BAGHDAD (AP) -- The arrests of more than 20 security officials for allegedly trying to revive Saddam Hussein's banned political party show how the Shiite-led government believes that supporters of the old regime still pose a threat - perhaps as much as al-Qaida or Iranian-backed militias.
Iraqi officials said Thursday that up to 25 people from the three major security ministries have been arrested over the past week on accusations of conspiring to restore the Baath party, whose exiled leaders staunchly oppose the current government.
But Interior Ministry spokesman Abdul-Karim Khalaf dismissed a report in The New York Times that the conspirators were planning a coup. He called the report "nonsense" and "baseless." Other prominent Shiites made similar remarks and said the group appeared to be loosely organized.
Another security official said most of those arrested were from the traffic department of the Interior Ministry and that the highest-ranking figure was a brigadier general. The official spoke on condition of anonymity because he was not supposed to talk to media.
The Times quoted an unidentified high-ranking Interior Ministry official as saying that security officials had paid bribes to recruit followers and that huge amounts of money had been found in raids.
Some Iraqi politicians speculated the move was part of campaign to bolster al-Maliki's power before two key elections next year - at the expense of Sunnis and secular figures.
"I demand the government stop this matter," Sunni politician Saleh al-Mutlaq said of the investigation. "It's a fabrication."
Western officials have said privately that al-Maliki fears that Iraqi military officers may some day attempt to seize power and has moved to tighten his control of the ministries that run the army and police.
Even a hint of a Baathist role in a conspiracy would raise alarm bells.
Some U.S. military officers have said the Iraqi government still considers former regime supporters a major threat because they have more supporters not only here but elsewhere in the Arab world than al-Qaida or Shiite extremist groups allegedly backed by Iran.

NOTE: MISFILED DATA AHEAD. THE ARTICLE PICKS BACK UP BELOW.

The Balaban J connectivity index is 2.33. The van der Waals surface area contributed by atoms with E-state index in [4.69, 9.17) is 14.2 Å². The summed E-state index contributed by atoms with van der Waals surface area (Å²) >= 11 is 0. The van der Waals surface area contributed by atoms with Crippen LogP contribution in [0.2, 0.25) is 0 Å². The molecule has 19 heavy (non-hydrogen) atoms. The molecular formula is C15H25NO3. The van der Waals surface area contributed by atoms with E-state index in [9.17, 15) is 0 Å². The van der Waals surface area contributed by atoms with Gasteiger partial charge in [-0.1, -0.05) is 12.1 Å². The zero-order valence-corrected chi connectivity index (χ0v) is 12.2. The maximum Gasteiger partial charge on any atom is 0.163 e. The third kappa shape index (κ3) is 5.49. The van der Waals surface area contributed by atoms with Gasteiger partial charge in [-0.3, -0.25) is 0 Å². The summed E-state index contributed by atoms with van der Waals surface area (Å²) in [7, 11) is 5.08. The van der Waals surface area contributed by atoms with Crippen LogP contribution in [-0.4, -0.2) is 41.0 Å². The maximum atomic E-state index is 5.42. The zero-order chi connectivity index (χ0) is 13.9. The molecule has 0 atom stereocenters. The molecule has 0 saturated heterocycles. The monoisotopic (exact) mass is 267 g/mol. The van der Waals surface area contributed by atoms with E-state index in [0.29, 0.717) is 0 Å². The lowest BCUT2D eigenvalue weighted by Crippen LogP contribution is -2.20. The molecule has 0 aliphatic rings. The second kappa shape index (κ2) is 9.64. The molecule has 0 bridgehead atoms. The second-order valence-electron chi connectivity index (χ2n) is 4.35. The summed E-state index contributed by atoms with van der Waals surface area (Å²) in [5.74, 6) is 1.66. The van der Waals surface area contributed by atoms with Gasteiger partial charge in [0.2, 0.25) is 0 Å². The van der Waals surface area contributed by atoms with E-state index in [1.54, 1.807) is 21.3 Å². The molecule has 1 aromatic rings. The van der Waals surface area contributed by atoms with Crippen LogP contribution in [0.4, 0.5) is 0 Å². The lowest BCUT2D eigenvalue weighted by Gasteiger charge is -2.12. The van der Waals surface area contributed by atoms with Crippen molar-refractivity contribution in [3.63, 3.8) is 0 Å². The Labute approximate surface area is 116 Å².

Despite widespread public revulsion over Saddam's rule, Baath party ideals of secularism and Arab unity still resonate with many Iraqis - even though the Iraqi constitution bans the movement "and its symbols, regardless of the name that it adopts."
It's unclear whether any underground Baathist organization would have the power to launch a coup, especially without the support of senior army commanders.
However, Iraqi officials have alleged for years that key Baathists were bankrolling Sunni insurgents from havens in Syria and other Arab countries. Those Baathists could, in theory anyway, provide the money for such a move.
Before it came to power in Iraq in 1968, the Baath party had a long history as an underground organization. Although most members have little firsthand experience from that era, there is considerable institutional knowledge in its ranks about how to organize and build support beneath the radar.
Fears of a Baath party revival run deep within the majority Shiite community, especially among key figures in the religious parties. Many of their followers were arrested, tortured and executed by the Sunni-dominated regime.
Al-Maliki himself fled to Iran and Syria, returning only after Saddam's rule ended.
The Baath party ruled Iraq for 35 years until Saddam was ousted in 2003. The party was founded in Damascus, Syria, in the 1940s as a secular, socialist Arab nationalist movement, and its ranks once included a number of Arab Christian intellectuals.
Later the party split along national lines, and it still rules in Syria.
Outlawing the Baath party was the first official act of the U.S.-run occupation authority which governed the country until June 2004. The purge of thousands of Baath party members from government jobs cost Iraq the services of skilled people who knew how to run ministries, university departments and state companies.
The Baathist purge and the decision to disband the Iraqi army are widely seen as the major reasons why the insurgency grew rapidly among Iraq's Sunnis, who believed they no longer had a future in the new Iraq.
Last February, a law was enacted allowing lower-ranking former Baath party members to reclaim government jobs. The measure was thought to affect about 38,000 members of Saddam's political apparatus, giving them a chance at government jobs. It would also allow those who have reached retirement age to claim government pensions.